The Woods was recorded live in the studio and twitches with energy--it gets so loud, at times it sounds like the speakers have blown. The lyrics are angry and creatively political, and Corin Tucker's voice warbles and hits notes that don't seem to be humanly possible to hit. The Woods rocks harder than anything I've heard in a long, long time.
Bright Eyes, I'm Wide Awake, It's Morning (Saddle Creek)
You know it's a good music year when Bright Eyes doesn't make my top two. I'm Wide Awake is Conor Oberst's best record yet: the mostly acoustic, country bent gives the album focus, holds it back from being too introspective and captures through short scenes, trumpets and simple guitar the way the world looks to all of us disillusioned but somehow giddy twentysomethings: "Our freedom's a joke, we're just taking a piss / and the whole world must watch the sad, comic display / if you're still free start running away" (from "Landlocked Blues").
Pernice Brothers, Discover a Lovelier You (Ashmont)
Discover a Lovelier You is lush, with synthesizers creating layers of sound under chorus- and reverb-soaked electric guitars, and Joe Pernice's breathy voice, except it's never precious or overdone. Pernice Brothers play jangly pop with dark lyrics--take, for instance, "Sell Your Hair," which sounds like an innocent lullaby as Pernice sings "I'd be a criminal and you'd be a whore in Scotty Square."
Spoon, Gimme Fiction (Merge)
Spoon's rhythms are visceral--the piano and drums hit you right in the gut. The guitars are on the left, the bass on the right, and somewhere in the middle, "The Two Sides of Monsieur Valentine" hypnotizes. The extra beat thrown in on the ending chorus of "Sister Jack" is deliciously unsettling, and the bass on "I Turn My Camera On" nearly outfunks Rick James, bitch.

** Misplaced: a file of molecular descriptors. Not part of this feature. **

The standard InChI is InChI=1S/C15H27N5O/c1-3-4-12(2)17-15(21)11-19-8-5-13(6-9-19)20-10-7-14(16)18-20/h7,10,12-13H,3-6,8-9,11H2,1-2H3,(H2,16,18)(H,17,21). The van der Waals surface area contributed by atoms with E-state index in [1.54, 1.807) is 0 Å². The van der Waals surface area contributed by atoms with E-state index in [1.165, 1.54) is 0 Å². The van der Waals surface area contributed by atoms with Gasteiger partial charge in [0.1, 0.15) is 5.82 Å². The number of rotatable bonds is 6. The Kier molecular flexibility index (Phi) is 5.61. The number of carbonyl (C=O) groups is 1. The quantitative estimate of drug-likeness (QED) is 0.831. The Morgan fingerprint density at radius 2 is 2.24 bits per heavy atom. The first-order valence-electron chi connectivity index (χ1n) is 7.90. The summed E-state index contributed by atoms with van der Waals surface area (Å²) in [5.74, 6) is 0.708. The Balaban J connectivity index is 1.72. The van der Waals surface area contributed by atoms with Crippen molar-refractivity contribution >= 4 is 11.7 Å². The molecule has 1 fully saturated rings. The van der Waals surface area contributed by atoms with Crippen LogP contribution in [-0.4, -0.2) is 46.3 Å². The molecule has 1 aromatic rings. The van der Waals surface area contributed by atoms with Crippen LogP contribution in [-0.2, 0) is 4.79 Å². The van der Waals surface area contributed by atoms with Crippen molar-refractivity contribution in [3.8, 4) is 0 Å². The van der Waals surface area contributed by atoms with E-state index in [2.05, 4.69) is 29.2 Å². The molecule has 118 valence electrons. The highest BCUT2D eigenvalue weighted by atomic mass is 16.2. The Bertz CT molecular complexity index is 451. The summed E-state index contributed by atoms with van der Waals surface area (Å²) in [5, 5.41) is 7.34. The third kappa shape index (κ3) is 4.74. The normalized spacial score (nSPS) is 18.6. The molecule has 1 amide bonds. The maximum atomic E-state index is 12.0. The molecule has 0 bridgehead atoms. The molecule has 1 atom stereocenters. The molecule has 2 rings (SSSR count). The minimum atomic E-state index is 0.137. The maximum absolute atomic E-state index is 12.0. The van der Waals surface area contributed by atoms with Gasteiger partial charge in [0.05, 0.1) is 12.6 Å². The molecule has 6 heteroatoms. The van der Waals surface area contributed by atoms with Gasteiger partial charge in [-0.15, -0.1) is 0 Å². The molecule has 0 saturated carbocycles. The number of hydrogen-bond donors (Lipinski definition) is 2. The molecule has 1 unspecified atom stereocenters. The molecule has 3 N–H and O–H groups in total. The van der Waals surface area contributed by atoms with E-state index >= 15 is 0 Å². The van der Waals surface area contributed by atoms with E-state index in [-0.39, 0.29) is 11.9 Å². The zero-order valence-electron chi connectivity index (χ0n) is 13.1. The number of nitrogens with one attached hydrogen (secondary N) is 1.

The New Pornographers, Twin Cinema (Matador)
There isn't a song on this record that isn't catchy, clever and so over-the-top that it falls gracefully back to terra firma--"The Bones of an Idol" showcases Neko Case's voice (it's like buttah); "The Bleeding Heart Show" ascends into "hey-la, hey-la" nirvana at the end of the song; and just the title of "Sing Me Spanish Techno" gives you an idea of the kind of sweet pop this is.
Andrew Bird, Andrew Bird and the Mysterious Production of Eggs (Righteous Babe)
Andrew Bird's violin, whistling and orchestrations sound unlike anything else you've heard before, but also strangely familiar, a soundtrack to a movie you're sure you've seen but can't quite place. "Tables and Chairs" ends with a promising vision of apocalypse: no money, no need for survival kits, a band, dancing bears, "and that's not all--there will be snacks," sings Bird, "so don't you worry about the atmosphere."
Decemberists, Picaresque (Kill Rock Stars)
All Decemberists albums have their moments, but Picaresque has more of them than its predecessors: There's "Sixteen Military Wives," "Eli, The Barrow Boy," "We Both Go Down Together," "The Sporting Life" and perhaps the best example of the Decemberists' dramatic balladry, "The Mariner's Revenge Song," with its gypsy accordion, tambourine and plot out of Dickens mixed with Melville.
Sigur Rós, Takk... (Geffen)
If Iceland really is half as amazing as the travel guides and Sigur Rós' music suggests it is, then it's a wonder it hasn't been gentrified by evil American developers. As the opening chords of Takk ... relax the senses, let us all now hold hands and hope that there will always be music this pure, that it has the power to rise above commercialization and economic interests, and that it remains a free expression of human emotion. Amen.
Heavenly States, Black Comet (Baria)
Not only do the rhythms and melodies make you want to turn up the volume; Genevieve Gagon's violin makes the songs on Black Comet into an entirely different beast--it's an extra shot of espresso in an already strong cup of coffee. The title track combines some fiddling ripe for a hoedown with Ted Nesseth's rock guitar and shouts; the bridge in the middle of "Elastic Days" is fit for a symphony hall, and just when you think this is just another rock band with strings, "Racetrack" erupts into madness.